Defining the Problem

I encountered a peculiar problem with my signed SSL certificates the other day. In the latest versions of Firefox and Chrome, the SSL certificate was being trusted and worked just fine. However, in Chrome in iPad (and likely other browsers with similarly limited capabilities), the certificate was deemed "untrusted."

I ran an SSL Test on the domain with which I was having the problem. This yielded a bit of very useful information:

Chain issues     Incomplete

This gave me what I needed to further debug the problem. I discovered that I needed to have the server send a Certificate Chain with the initial SSL hand shake in order for browsers that do not support "certificate discovery" to find the root certificate.

For additional information, see:

Intermediate Certificate Authorities

Fixing the Problem

First, you will need to search your CA's website to download their Intermediate CA file. This file will contain the concatenated chain of trusted CA certificates needed to reach the root certificate. Once you find and download the chain file, you will need to upload it to your server. Here's a list of Intermediate CA files for different Certificate Authorities:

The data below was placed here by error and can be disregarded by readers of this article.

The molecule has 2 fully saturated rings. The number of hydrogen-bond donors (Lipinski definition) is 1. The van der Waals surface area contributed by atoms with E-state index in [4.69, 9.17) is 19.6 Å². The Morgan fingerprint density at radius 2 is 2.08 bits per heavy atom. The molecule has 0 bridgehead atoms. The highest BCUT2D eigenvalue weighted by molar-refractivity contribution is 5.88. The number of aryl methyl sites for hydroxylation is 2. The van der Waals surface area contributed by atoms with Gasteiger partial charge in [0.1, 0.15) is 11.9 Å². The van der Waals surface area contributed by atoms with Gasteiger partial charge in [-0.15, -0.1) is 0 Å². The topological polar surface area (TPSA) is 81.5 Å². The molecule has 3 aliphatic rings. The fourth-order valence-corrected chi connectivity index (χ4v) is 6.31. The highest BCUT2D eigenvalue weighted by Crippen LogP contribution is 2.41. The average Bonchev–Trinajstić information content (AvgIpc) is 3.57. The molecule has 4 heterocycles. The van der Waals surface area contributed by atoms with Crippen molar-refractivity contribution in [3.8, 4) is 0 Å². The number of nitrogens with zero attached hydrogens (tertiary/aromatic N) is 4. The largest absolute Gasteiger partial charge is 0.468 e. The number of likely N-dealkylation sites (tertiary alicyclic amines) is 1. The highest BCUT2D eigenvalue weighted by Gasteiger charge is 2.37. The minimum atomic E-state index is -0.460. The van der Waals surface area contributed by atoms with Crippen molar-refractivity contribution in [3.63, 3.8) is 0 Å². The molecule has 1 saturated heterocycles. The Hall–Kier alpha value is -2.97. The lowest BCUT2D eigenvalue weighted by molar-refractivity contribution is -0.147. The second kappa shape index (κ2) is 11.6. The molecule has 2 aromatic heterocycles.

For simplicity's sake, you will probably want to put the file in the same directory as your signed SSL certificate. Now you will need to configure your virtual host to send this chain file in its initial response for a hand shake.

If you're using the default virtual host for port 443, edit the following line:

#SSLCACertificateFile /etc/apache2/ssl.crt/ca-bundle.crt

Uncomment the line and have it reference the path to the chain file you just uploaded to the server:

SSLCACertificateFile /etc/apache2/path/to/chain/file

Restart Apache.

Is the Problem Fixed?

Run the SSL Test again. If all is well, the chain issue should be resolved. If not, you can further debug the problem by using the following command in a terminal window on your personal computer (not on the server with the SSL issue):

openssl s_client -showcerts -verify 32 -connect domain-name:443

You will need to have openssl installed to run this command

Be sure to replace domain-name with the domain that is having the SSL issue

The output of this command is quite dense and can be difficult to sort through. You will want to first find the top of the output, and then search for something like this:

verify error:num=20:unable to get local issuer certificate